Effective January 1, 2020

HB 2486 – Condominium reports
Companion bill to HB 2485. Among other things, this bill authorizes the Real Estate Agency to facilitate the condominium reporting process electronically and reduce the number of signatures required on the Condominium Information Report and amendments.
Effective January 1, 2020

HB 2530 – Housing for veterans
Requires persons who send or serve documents related to termination of tenancy, forcible entry or detainer, and residential foreclosures to include certain information regarding assistance that may be available to veterans of United States armed forces.
Effective January 1, 2020

HB 2587 – Homestead property tax deferral program
Prior to passage of this bill, the statute prohibited the owner of homestead tax-deferred property from pledging said property as security for a reverse mortgage. This bill amends ORS 311.700 to provide that real property which secures a reverse mortgage is not eligible for homestead tax deferral. This prohibition does not apply to property securing a reverse mortgage obligation entered on or after July 1, 2011, and before Jan 1, 2017, provided the taxpayer has 40% or more equity in the homestead property at the time of filing the deferral claim.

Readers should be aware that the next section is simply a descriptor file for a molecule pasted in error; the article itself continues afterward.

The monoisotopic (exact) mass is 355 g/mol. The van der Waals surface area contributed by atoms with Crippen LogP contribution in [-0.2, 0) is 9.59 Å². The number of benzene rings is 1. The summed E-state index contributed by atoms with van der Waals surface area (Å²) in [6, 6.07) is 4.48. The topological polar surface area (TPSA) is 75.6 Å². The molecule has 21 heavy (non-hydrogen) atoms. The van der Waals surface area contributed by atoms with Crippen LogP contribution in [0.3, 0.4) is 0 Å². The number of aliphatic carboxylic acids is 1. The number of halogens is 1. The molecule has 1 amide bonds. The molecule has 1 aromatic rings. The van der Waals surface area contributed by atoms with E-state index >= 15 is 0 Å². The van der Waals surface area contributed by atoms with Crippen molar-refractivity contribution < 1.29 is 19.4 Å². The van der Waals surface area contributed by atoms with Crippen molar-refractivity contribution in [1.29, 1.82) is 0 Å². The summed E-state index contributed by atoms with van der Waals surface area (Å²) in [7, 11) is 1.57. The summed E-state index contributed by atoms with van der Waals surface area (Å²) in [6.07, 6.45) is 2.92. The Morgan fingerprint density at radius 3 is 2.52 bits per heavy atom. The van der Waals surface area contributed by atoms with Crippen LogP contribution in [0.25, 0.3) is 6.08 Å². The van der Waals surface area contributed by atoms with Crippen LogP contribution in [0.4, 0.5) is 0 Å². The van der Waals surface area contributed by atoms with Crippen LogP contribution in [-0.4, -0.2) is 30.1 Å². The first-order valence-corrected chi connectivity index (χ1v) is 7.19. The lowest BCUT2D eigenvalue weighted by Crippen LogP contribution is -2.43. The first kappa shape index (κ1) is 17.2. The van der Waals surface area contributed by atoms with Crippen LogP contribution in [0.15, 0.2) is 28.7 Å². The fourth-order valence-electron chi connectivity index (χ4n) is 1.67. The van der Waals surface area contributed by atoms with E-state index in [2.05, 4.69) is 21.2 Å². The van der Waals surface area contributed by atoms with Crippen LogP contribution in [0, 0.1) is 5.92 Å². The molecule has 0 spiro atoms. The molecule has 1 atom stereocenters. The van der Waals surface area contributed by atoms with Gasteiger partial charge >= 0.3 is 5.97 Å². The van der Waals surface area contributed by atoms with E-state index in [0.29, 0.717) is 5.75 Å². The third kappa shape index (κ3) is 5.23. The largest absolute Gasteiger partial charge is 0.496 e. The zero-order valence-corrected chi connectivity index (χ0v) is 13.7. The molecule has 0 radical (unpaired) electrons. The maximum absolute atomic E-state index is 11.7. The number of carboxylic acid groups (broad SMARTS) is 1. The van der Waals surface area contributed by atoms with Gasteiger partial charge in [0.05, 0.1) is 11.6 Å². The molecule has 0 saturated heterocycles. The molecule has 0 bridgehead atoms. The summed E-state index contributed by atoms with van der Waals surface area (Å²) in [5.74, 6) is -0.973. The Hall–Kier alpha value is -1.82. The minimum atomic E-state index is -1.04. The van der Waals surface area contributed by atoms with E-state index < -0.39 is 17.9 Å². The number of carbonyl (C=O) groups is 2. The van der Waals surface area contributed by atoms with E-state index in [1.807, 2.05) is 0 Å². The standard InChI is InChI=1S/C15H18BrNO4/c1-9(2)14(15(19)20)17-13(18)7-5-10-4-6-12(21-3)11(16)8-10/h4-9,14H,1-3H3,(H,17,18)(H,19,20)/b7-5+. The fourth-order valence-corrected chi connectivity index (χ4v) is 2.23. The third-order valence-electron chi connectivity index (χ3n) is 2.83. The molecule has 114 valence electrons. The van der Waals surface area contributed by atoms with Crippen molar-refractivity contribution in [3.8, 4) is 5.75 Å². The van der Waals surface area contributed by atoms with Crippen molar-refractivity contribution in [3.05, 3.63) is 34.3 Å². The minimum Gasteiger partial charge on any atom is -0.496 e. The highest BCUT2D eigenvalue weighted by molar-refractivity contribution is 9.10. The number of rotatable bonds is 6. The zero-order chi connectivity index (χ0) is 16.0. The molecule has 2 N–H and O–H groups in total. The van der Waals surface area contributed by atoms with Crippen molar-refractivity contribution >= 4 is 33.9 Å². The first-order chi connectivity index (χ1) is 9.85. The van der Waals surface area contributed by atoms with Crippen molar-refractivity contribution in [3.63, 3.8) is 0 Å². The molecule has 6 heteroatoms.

HB 3006 – Probate – no assets
Modifies probate process for estate with no known assets. Allows personal representative of estate with no assets to file statement in lieu of accountings if distributees of the estate consent in writing.
Effective January 1, 2020

HB 3007 – Probate – small estates
Modifies provisions relating to small estate statutes. Regarding a sale to a third party, the affiant may complete a sale if each heir or devisee who otherwise would succeed to the interest conveyed joins in the conveyance. Such a sale shall be completed before two years and four months after the filing of the small estate affidavit or amended affidavit. For real property distributed to the inheriting parties, the affiant shall convey the property by a bargain and sale deed after the allowed claims are paid. The conveyance is subject to liens and encumbrances against the decedent or the estate.